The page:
Termiticides and bait systems are the two most common methods for preventing and controlling subterranean termite infestations. Over the years, treatment techniques have evolved to allow very targeted application of materials in the lowest possible concentration necessary to provide effective control.
Termiticide soil treatments use products containing ingredients such as fipronil, chlorfenapyr, imidacloprid, permethrin, cypermethrin, fenvalerate or bifenthrin. Fipronil, chlorfenapyr and imidacloprid are all non-repellents with slow-acting materials that allow foragers to carry the product back to the nest and effectively control the entire colony. Permethrin, cypermethrin, fenvalerate and bifenthrin are repellents called pyrethroids that redirect termites away from your home. Repellents do not necessarily kill termites but they can help prevent or reduce damage by sending termites away from your home.
How to Treat Soil from Subterranean Termites There are several different soil treatment methods for subterranean termites. The most effective method to prevent and control termite activity depends on your objectives, identified or potential infestations, and the construction of your home. Some liquid treatments are applied to the soil’s surface and foundation around the perimeter of a home by trenching and rodding the foundation soil. Other liquid treatments need to be sent deeper into the soil, foundation or walls. Trenching is a process through which soil around a home is removed. As it is replaced, it is mixed with termiticide to reach active colonies deeper in the ground. Application of liquid termiticide in the soil around the perimeter of a building requires specific tools in the hands of an experienced professional. The end result must be a continuous band of treated soil adjacent to the foundation wall. The requirement for an unbroken band is linked to the foraging behavior of subterranean termites. Worker termites moving in the soil close to a house or office building can safely pass through a two-inch gap of untreated soil. Interestingly enough, termites forage for suitable food randomly in the soil, and do not actually search for these gaps in the soil. In fact, they are more likely to come into contact with the treated soil. Control of subterranean termites is dependent on this random foraging behavior, the efficacy of modern termiticides and professionals’ ability to apply materials in the soil. If termiticide needs to be applied in the crawlspace or under the foundation or slab of a home, your pest control expert may use special tools and rods to apply termiticide.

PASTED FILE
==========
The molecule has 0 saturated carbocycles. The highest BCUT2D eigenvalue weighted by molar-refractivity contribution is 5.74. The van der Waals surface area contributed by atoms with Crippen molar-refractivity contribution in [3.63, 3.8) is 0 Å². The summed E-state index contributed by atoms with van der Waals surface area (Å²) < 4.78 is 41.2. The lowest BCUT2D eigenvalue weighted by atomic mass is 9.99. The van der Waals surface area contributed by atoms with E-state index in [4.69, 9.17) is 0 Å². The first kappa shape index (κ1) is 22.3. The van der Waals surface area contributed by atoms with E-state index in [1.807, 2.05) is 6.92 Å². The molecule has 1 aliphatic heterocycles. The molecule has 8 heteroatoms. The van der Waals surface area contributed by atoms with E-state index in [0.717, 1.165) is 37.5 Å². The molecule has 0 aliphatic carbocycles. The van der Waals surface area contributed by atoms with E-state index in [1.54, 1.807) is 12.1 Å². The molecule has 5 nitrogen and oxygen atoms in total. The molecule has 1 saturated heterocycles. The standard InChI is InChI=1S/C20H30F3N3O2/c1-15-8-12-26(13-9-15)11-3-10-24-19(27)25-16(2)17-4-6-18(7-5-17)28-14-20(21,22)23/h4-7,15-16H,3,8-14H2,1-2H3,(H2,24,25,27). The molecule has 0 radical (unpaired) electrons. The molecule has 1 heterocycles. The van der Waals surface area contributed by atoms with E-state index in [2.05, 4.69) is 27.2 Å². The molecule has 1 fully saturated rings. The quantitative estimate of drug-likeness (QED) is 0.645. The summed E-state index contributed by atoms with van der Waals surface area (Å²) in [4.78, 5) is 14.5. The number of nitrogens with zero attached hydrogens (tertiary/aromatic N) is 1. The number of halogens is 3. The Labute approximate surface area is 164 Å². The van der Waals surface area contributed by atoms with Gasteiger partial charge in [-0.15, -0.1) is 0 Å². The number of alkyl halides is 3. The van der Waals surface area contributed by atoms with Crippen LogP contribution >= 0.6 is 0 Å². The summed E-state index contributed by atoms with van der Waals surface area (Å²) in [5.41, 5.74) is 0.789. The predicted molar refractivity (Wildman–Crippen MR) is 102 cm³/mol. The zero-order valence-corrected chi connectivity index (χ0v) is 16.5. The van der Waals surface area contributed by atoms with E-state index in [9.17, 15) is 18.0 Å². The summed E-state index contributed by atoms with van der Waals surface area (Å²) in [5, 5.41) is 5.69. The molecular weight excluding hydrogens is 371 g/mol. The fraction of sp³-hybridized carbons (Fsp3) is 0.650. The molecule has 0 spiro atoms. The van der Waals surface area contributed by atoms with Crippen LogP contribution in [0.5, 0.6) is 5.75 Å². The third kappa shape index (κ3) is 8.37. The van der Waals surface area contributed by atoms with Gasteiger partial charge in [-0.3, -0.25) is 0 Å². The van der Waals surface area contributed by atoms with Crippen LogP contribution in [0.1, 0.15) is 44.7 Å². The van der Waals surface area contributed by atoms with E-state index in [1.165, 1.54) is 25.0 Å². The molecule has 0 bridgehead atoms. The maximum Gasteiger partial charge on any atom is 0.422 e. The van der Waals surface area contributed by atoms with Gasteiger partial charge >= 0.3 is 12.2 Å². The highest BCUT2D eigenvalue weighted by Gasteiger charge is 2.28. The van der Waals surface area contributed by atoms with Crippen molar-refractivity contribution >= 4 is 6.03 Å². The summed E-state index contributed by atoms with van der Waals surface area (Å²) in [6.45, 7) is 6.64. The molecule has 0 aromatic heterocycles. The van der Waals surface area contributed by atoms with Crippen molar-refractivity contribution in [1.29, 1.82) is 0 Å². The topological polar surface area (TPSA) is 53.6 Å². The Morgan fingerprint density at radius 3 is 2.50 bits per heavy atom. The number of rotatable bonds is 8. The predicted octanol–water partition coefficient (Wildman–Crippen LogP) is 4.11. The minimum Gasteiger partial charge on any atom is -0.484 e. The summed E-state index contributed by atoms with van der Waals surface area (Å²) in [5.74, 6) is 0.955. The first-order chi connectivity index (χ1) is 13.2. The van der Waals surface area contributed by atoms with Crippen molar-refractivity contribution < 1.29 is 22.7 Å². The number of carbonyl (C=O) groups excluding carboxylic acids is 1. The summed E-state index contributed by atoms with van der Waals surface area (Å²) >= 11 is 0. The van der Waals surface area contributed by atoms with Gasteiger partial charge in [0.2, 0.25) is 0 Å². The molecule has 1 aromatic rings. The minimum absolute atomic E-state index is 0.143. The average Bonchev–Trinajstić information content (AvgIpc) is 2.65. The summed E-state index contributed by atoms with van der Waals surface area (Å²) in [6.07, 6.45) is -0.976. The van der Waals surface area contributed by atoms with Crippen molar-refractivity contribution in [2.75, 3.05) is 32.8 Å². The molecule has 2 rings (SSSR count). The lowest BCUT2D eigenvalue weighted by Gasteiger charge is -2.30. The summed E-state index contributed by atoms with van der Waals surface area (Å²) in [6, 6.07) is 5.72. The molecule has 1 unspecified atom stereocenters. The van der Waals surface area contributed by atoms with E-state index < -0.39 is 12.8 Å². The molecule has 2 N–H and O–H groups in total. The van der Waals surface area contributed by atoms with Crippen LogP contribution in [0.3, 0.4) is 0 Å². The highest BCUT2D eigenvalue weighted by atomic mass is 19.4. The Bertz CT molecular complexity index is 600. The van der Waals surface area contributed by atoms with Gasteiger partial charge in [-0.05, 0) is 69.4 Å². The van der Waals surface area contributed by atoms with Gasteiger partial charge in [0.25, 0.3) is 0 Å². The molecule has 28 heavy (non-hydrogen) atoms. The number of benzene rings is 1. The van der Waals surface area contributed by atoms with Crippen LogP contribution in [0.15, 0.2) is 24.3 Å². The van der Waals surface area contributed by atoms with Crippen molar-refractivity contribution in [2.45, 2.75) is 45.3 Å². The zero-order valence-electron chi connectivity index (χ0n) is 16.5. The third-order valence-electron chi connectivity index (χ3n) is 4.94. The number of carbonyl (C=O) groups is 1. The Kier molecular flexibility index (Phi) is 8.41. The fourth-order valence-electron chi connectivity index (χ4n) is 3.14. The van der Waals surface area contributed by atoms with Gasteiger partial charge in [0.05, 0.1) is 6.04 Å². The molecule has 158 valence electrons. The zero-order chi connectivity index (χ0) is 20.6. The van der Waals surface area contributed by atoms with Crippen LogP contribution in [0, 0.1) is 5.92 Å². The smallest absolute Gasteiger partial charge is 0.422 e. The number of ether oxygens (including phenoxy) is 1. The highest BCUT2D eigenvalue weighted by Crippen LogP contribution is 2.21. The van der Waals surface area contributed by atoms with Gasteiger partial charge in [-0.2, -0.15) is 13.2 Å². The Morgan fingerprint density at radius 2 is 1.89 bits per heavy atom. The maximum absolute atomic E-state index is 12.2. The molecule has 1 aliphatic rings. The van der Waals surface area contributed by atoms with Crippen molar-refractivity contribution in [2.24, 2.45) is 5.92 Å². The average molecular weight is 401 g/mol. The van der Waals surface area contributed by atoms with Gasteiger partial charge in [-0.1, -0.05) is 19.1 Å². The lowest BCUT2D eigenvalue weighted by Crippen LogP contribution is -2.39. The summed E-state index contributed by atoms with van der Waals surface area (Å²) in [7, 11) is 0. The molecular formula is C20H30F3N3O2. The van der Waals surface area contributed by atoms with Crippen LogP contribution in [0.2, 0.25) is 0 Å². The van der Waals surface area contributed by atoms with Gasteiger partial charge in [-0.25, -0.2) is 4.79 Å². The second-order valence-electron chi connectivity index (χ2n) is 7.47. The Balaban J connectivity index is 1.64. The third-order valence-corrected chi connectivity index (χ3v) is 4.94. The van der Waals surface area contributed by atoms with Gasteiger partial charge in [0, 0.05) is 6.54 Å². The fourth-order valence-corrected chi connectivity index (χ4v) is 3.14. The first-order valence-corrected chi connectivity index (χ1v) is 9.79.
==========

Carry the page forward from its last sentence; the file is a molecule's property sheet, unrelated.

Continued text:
Bait stations can be installed underground or aboveground to control foraging termites. Some pest control experts recommend using early detection devices (monitoring devices) first, before installing bait stations, if there are not any signs of activity.
While there are a few termiticides for sale in home improvement and hardware stores, experts do not recommend that homeowners apply soil treatment. If the termiticide is not applied to all potential access points or areas of infestation, it may not be effective. Licensed pest control professionals have the knowledge and tools necessary to apply liquid soil treatment – or install bait devices – in the right amount and in the right locations to provide effective control.